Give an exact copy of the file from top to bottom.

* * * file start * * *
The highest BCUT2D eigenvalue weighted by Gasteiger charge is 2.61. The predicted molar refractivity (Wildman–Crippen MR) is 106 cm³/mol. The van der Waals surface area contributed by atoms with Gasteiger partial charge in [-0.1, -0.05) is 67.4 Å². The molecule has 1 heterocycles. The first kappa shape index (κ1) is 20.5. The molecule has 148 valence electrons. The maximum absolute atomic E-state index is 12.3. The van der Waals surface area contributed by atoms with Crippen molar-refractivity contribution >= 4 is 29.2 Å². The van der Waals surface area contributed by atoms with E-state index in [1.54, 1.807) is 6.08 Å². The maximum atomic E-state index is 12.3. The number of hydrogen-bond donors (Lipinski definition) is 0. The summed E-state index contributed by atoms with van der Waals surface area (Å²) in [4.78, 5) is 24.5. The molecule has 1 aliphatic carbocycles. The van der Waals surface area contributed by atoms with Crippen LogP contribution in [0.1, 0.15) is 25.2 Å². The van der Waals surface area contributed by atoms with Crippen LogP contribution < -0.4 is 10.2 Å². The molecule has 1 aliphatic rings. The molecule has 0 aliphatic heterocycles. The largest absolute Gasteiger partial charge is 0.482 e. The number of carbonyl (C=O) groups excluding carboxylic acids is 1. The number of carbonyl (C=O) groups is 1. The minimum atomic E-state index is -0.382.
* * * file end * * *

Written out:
The highest BCUT2D eigenvalue weighted by Gasteiger charge is 2.61. The predicted molar refractivity (Wildman–Crippen MR) is 106 cm³/mol. The van der Waals surface area contributed by atoms with Gasteiger partial charge in [-0.1, -0.05) is 67.4 Å². The molecule has 1 heterocycles. The first kappa shape index (κ1) is 20.5. The molecule has 148 valence electrons. The maximum absolute atomic E-state index is 12.3. The van der Waals surface area contributed by atoms with Crippen molar-refractivity contribution >= 4 is 29.2 Å². The van der Waals surface area contributed by atoms with E-state index in [1.54, 1.807) is 6.08 Å². The maximum atomic E-state index is 12.3. The number of hydrogen-bond donors (Lipinski definition) is 0. The summed E-state index contributed by atoms with van der Waals surface area (Å²) in [4.78, 5) is 24.5. The molecule has 1 aliphatic carbocycles. The van der Waals surface area contributed by atoms with Crippen LogP contribution in [0.1, 0.15) is 25.2 Å². The van der Waals surface area contributed by atoms with Crippen LogP contribution < -0.4 is 10.2 Å². The molecule has 1 aliphatic rings. The molecule has 0 aliphatic heterocycles. The largest absolute Gasteiger partial charge is 0.482 e. The number of carbonyl (C=O) groups excluding carboxylic acids is 1. The number of carbonyl (C=O) groups is 1. The minimum atomic E-state index is -0.382.